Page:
Contacting the IRS can seem like an overwhelming task. Likewise, many people feel panic when the IRS initiates contact with them directly. In order to help taxpayers identify legitimate IRS communication and help to fight against phishing attempts, the IRS uses specific channels for communication. You can contact IRS personnel in many different ways, including via telephone, mail, and online services. It is also important to know how the IRS will contact you. Using the IRS’ main communication channels will help ensure your documents are processed properly and can also reduce your risk of falling victim to tax scams.
How do I contact the IRS?
There are two key ways to initiate contact with the IRS if you need to send documents, ask a question, or discuss personal tax matters: by mail and by telephone.
When sending mail to the IRS, always send it with tracking in order to receive dated proof that the documents were received. You can send a certified letter via the United States Postal Service (USPS), or use a private delivery service, such as FedEx or UPS. The IRS website provides a complete list of addresses by state (with or without enclosed payment) to send your paper tax return.
If you’re filing your tax return, you can also use the IRS Free File service to file your taxes online, eliminating the need to mail your return. Filing online, especially this year when the IRS is taking longer to process paper returns due to COVID-19, is typically the best option for secure and speedy processing. Doing so also eliminates the risk of your tax return getting lost in the mail.
To contact the IRS by phone and speak with a live person, check the IRS’ list of phone numbers, which will ensure your call is properly routed. This resource also includes the personal information you will need to provide. Although the telephone representatives can assist with a wide variety of questions and needs, there are also some topics that they will not be able to assist with over the phone.
If you aren’t sure what number to use, you can call the IRS’ general toll-free line from 7 am to 7 pm, Monday through Friday. That number is 1-800-829-1040. Wondering when is the best time to call for lower wait times? A study found that calls between 8 and 9 am ET and after 5 pm PT had the shortest wait times.
If you are checking the status of your tax refund, you can use the online tool Where’s my Refund?, which is provided by the IRS. You will need your Social Security Number or ITIN, your filing status, and the exact refund amount.
If you need to view the amount you owe, payment history, make a payment, or see a general overview of your account you can create or access your online account.
How will the IRS contact me?
The IRS will never initiate contact with a taxpayer via email, text message, or social media channels. If you receive a message via one of these channels claiming to be the IRS, do not respond, click any links, or open any attachments. The mere use of electronic communication claiming to be from the IRS should always be a red flag and prompt you to report a scam.
The official channels that the IRS uses to communicate include mail and phone. If the IRS needs to contact you to send you notices, their first attempts will be via mail. If you do not respond, they do contact taxpayers by phone. However, if you are contacted by phone, do not give out any information without first verifying the contact. You can always call the IRS back directly to ensure you are speaking with the IRS, rather than someone posing as an agent. If you receive a suspicious form, you can search for the form on the IRS website or call the IRS to ask if the notice is fraudulent or real at 1-800-829-1040.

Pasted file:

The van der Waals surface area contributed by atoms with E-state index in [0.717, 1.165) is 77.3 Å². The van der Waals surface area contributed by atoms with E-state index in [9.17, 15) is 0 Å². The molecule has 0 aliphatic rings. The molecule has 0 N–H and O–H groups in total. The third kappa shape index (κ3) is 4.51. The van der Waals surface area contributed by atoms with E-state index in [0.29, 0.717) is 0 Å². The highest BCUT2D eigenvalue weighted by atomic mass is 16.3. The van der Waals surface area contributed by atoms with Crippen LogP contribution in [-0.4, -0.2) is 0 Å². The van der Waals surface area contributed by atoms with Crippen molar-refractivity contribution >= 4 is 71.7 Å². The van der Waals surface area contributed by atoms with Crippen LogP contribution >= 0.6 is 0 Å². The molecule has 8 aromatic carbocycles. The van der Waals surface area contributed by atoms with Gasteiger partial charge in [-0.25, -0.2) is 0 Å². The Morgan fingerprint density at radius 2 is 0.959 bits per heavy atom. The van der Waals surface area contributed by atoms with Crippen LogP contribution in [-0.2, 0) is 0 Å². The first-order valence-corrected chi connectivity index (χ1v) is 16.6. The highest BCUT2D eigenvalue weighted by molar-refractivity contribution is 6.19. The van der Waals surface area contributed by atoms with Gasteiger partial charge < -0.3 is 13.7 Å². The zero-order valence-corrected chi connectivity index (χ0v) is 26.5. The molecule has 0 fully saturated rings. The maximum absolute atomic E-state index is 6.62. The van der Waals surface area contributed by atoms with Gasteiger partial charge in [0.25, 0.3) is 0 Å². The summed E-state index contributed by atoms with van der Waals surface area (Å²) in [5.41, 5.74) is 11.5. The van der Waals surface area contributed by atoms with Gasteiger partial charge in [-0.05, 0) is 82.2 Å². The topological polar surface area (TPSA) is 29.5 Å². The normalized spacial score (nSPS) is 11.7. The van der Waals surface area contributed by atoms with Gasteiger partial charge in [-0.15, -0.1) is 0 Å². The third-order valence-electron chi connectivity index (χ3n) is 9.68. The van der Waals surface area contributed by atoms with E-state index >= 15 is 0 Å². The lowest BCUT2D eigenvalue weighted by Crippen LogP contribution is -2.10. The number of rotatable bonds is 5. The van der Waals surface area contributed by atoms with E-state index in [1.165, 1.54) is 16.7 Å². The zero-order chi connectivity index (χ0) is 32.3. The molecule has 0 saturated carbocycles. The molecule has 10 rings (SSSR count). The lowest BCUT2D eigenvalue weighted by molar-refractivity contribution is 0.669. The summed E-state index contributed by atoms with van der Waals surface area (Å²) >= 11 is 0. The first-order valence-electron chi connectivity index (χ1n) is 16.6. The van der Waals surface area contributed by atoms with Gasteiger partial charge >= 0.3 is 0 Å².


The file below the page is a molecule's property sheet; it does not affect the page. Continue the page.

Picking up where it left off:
If you receive an unsolicited text message, please forward it to the IRS at 202-552-1226. If you receive an unsolicited email, please forward to the IRS firstname.lastname@example.org. Sharing these messages will help the IRS investigate fraud attempts and protect other taxpayers.
How to recognize phishing and fraud attempts from supposed IRS agents
Phishing is a scam typically carried out through email or websites trying to imitate legitimate sites or organizations; the IRS is a frequent target. Unfortunately, many people fall victim to tax-related phishing scams every year. It is important to know the ways in which the IRS will contact you and never give out personal information.
If anything seems off, do not open or click an email. Many phishing attempts are made by sending emails or text messages urging you to click on a link to review your tax documents and refund, view your tax transcripts, or verify your personal information. Never provide personal information over the phone or through these links, including payment information. To make a payment on a balance due, either mail in tax payment certified mail or use the Make a Payment link on the IRS website. The IRS will never ask you to pay taxes by purchasing gift cards.
Forms and notices that you may receive in the mail can be exact copies of the real forms provided by the IRS but altered by the scammers. The IRS always includes a letter or notice number. If the document you receive does not include one, it is likely fraudulent. Never hesitate to reach out to the IRS if you have concerns or questions regarding the documents that you have received and their authenticity.
Lately scammers are calling taxpayers and demanding they pay a small fee to get their stimulus checks. The government will never require you to pay a fee in order to get your stimulus check.
When in doubt, consult with your CPA, who has been trained to recognize and avoid tax phishing scams. Your CPA will be able to assist you in filing, as well as with responding to any notices that the IRS may send your way. Contact us if you have any questions regarding contact with the IRS.